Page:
Fluoride Deficiency & Signs

Diligence and consistency are two traits that often go hand-in-hand toward any type of success in life. That goes for keeping your teeth and gums in tip-top condition too. You can brush and floss with great care along with avoiding sugary foods and drinks, but your mouth might not be as healthy as you think. You could be suffering from a fluoride deficiency. And that's nothing to smile about.

What is Fluoride?

The element fluorine is found in the earth's crust as the fluoride ion, according to the American Dental Association. It also exists as parts of other mineral compounds in rocks and soil. When it comes to mouth health, fluoride works to prevent tooth decay. Tooth enamel constantly undergoes the processes of demineralization and remineralization. Demineralization happens when enamel loses minerals. Regaining those minerals is known as remineralization. That's where fluoride comes in. The saliva in your mouth acts as a vessel to transport the fluoride back into the enamel. Tooth decay is the result of a net loss of minerals from enamel.

Signs of Deficiency

Tooth decay is a red flag for a fluoride deficiency. Bacteria found in plaque that collects on teeth uses sugars and carbohydrates to produce acids. These acids, in turn, wear away tooth enamel.

Communities with a high rate of tooth decay in children is another sign. Most communities fluoridate the drinking water supply. Consuming fluoridated water reduces decay by 25 percent in children and adults, according to the Centers for Disease Control.

Effect of Overall Health

The immediate concern with oral care is tooth decay. Rotting, decaying teeth can be associated with plaque development which can be related to gum disease. Since gum disease often goes undiagnosed, a person's overall health can be deteriorating without their knowledge. The bacteria that accumulates in the mouth as a direct result of gum disease can enter the bloodstream and lead to clogged arteries, heart disease and strokes.

Fluoride Treatments

There are several ways to replenish the fluoride supply in teeth that are deficient. You can try a few methods at home while others require a visit to your dentist.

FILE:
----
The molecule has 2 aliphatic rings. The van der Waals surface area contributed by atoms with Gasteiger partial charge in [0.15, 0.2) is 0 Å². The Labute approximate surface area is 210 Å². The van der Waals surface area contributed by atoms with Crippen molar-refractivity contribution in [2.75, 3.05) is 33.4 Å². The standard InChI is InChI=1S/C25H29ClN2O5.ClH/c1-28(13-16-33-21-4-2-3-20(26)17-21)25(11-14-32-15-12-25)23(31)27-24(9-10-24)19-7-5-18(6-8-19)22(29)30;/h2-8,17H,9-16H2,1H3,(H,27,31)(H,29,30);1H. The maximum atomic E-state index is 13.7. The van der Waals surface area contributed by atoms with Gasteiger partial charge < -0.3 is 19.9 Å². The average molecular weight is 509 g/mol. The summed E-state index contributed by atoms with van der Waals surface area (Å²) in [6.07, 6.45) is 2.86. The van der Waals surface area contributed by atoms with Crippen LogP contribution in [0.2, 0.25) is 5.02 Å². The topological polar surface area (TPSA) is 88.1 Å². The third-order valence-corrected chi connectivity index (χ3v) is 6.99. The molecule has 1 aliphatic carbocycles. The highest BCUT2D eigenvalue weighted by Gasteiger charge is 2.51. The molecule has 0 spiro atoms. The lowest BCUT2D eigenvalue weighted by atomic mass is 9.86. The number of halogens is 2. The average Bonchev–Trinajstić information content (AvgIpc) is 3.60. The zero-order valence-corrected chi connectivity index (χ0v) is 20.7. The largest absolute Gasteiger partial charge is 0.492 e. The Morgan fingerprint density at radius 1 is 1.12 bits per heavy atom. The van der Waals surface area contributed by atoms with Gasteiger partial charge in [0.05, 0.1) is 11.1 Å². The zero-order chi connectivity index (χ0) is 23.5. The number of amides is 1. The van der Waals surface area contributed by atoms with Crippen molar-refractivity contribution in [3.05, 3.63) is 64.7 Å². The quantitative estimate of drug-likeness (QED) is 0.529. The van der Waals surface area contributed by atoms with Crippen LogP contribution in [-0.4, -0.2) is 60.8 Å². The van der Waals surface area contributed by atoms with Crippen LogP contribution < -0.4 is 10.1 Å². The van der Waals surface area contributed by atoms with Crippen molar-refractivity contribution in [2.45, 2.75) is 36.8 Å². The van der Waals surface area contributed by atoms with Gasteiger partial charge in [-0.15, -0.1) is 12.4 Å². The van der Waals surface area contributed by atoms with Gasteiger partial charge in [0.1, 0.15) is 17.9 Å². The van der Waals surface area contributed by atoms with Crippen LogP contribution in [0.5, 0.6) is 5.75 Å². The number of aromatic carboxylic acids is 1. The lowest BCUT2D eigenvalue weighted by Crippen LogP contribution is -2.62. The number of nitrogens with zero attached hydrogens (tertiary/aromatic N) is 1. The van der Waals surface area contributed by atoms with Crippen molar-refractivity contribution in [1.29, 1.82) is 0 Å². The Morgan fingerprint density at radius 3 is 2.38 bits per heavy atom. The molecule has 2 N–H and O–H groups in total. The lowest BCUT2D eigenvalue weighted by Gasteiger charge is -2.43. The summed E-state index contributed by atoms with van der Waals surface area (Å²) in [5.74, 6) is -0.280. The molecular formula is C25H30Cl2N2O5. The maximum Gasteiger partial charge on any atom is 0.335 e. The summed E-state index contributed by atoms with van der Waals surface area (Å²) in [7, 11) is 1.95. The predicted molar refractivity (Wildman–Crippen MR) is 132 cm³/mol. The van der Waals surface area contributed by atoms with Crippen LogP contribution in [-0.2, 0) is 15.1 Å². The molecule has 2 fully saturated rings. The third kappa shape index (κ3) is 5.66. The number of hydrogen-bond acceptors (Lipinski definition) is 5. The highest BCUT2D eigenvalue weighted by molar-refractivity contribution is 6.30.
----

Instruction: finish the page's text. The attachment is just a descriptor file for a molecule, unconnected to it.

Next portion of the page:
• Topical: Toothpastes and mouthwashes that contain fluoride, such as Colgate TotalSF Cleant Mint Toothpaste, can be applied directly to teeth any time in the comfort of your own home.
  • Bloodstream: Fluoride consumed naturally from water, foods and supplements gain access to the body via the bloodstream.
  • Prescription supplements: Fluoride prescriptions are available only through a dentist or doctor.
  • Professional treatment: A gel, varnish or foam fluoride application requires a visit to the dentist.

Fluoride is one of the many tools at your disposal to keep your mouth healthy and happy. The basis for protecting your teeth and gums starts with brushing at least twice per day. A brush such as the Colgate® 360°® Enamel Health™ Sensitive Toothbrush not only works to protect tooth enamel, but its raised tips protect the gums by getting those hard-to-reach spots. Be sure to complement all that brushing with daily flossing. And don't skip your regular dental checkups. If you think you have a fluoride deficiency, your dentist will be able to diagnose it and prescribe a course of treatment.

This article is intended to promote understanding of and knowledge about general oral health topics. It is not intended to be a substitute for professional advice, diagnosis or treatment. Always seek the advice of your dentist or other qualified healthcare provider with any questions you may have regarding a medical condition or treatment.

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You can get the benefits of fluoride from different places. It can work from an external source and from the inside of your body. To work the best, you need to get it from both. At home, you and your family should brush with fluoride toothpaste at least twice a day for two minutes, especially after eating breakfast and before bedtime.